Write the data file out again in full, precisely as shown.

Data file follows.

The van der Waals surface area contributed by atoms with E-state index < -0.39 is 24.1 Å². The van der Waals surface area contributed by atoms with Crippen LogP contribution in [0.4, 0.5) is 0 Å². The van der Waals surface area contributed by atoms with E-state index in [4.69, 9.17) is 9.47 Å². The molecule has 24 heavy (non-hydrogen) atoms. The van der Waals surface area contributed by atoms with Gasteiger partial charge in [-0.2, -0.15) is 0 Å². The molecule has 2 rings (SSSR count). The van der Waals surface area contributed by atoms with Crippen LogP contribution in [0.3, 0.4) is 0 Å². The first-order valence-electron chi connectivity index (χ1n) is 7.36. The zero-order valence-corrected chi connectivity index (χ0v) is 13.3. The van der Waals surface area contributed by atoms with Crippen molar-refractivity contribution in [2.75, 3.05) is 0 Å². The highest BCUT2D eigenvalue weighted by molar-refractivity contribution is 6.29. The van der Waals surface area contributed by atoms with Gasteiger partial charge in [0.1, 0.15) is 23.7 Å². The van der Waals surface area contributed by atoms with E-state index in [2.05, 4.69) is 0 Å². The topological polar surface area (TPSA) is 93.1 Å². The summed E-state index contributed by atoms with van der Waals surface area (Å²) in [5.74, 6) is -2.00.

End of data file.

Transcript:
The van der Waals surface area contributed by atoms with E-state index < -0.39 is 24.1 Å². The van der Waals surface area contributed by atoms with Crippen LogP contribution in [0.4, 0.5) is 0 Å². The van der Waals surface area contributed by atoms with E-state index in [4.69, 9.17) is 9.47 Å². The molecule has 24 heavy (non-hydrogen) atoms. The van der Waals surface area contributed by atoms with Gasteiger partial charge in [-0.2, -0.15) is 0 Å². The molecule has 2 rings (SSSR count). The van der Waals surface area contributed by atoms with Crippen LogP contribution in [0.3, 0.4) is 0 Å². The first-order valence-electron chi connectivity index (χ1n) is 7.36. The zero-order valence-corrected chi connectivity index (χ0v) is 13.3. The van der Waals surface area contributed by atoms with Crippen molar-refractivity contribution in [2.75, 3.05) is 0 Å². The highest BCUT2D eigenvalue weighted by molar-refractivity contribution is 6.29. The van der Waals surface area contributed by atoms with Gasteiger partial charge in [0.1, 0.15) is 23.7 Å². The van der Waals surface area contributed by atoms with E-state index in [2.05, 4.69) is 0 Å². The topological polar surface area (TPSA) is 93.1 Å². The summed E-state index contributed by atoms with van der Waals surface area (Å²) in [5.74, 6) is -2.00.